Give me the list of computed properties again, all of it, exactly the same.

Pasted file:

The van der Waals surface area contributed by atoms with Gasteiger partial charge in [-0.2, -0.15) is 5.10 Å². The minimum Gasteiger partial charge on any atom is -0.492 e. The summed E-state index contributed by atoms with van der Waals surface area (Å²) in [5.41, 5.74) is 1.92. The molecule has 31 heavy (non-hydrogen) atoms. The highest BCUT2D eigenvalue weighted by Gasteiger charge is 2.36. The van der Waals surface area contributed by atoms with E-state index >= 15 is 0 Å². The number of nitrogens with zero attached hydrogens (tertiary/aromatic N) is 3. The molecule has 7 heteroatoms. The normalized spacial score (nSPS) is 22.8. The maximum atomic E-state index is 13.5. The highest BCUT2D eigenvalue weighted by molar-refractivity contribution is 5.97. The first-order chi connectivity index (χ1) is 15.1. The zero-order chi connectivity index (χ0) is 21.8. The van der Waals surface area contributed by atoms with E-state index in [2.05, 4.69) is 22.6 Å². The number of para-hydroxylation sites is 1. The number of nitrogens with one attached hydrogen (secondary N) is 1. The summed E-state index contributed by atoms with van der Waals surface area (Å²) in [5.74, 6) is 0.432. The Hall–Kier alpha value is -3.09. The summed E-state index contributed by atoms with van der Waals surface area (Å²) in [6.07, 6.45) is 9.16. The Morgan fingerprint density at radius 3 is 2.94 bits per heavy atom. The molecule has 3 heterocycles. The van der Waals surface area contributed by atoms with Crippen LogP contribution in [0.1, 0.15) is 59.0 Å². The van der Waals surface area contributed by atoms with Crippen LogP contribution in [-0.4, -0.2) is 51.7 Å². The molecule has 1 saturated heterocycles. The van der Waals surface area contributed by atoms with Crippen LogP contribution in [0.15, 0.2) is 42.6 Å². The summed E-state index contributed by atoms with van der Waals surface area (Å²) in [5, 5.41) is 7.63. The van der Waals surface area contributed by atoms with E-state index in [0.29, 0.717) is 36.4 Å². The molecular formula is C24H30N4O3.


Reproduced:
The van der Waals surface area contributed by atoms with Gasteiger partial charge in [-0.2, -0.15) is 5.10 Å². The minimum Gasteiger partial charge on any atom is -0.492 e. The summed E-state index contributed by atoms with van der Waals surface area (Å²) in [5.41, 5.74) is 1.92. The molecule has 31 heavy (non-hydrogen) atoms. The highest BCUT2D eigenvalue weighted by Gasteiger charge is 2.36. The van der Waals surface area contributed by atoms with E-state index >= 15 is 0 Å². The number of nitrogens with zero attached hydrogens (tertiary/aromatic N) is 3. The molecule has 7 heteroatoms. The normalized spacial score (nSPS) is 22.8. The maximum atomic E-state index is 13.5. The highest BCUT2D eigenvalue weighted by molar-refractivity contribution is 5.97. The first-order chi connectivity index (χ1) is 15.1. The zero-order chi connectivity index (χ0) is 21.8. The van der Waals surface area contributed by atoms with E-state index in [2.05, 4.69) is 22.6 Å². The number of para-hydroxylation sites is 1. The number of nitrogens with one attached hydrogen (secondary N) is 1. The summed E-state index contributed by atoms with van der Waals surface area (Å²) in [5.74, 6) is 0.432. The Hall–Kier alpha value is -3.09. The summed E-state index contributed by atoms with van der Waals surface area (Å²) in [6.07, 6.45) is 9.16. The Morgan fingerprint density at radius 3 is 2.94 bits per heavy atom. The molecule has 3 heterocycles. The van der Waals surface area contributed by atoms with Crippen LogP contribution in [0.1, 0.15) is 59.0 Å². The van der Waals surface area contributed by atoms with Crippen LogP contribution in [-0.4, -0.2) is 51.7 Å². The molecule has 1 saturated heterocycles. The van der Waals surface area contributed by atoms with Crippen LogP contribution in [0.15, 0.2) is 42.6 Å². The summed E-state index contributed by atoms with van der Waals surface area (Å²) in [5, 5.41) is 7.63. The van der Waals surface area contributed by atoms with E-state index in [0.29, 0.717) is 36.4 Å². The molecular formula is C24H30N4O3.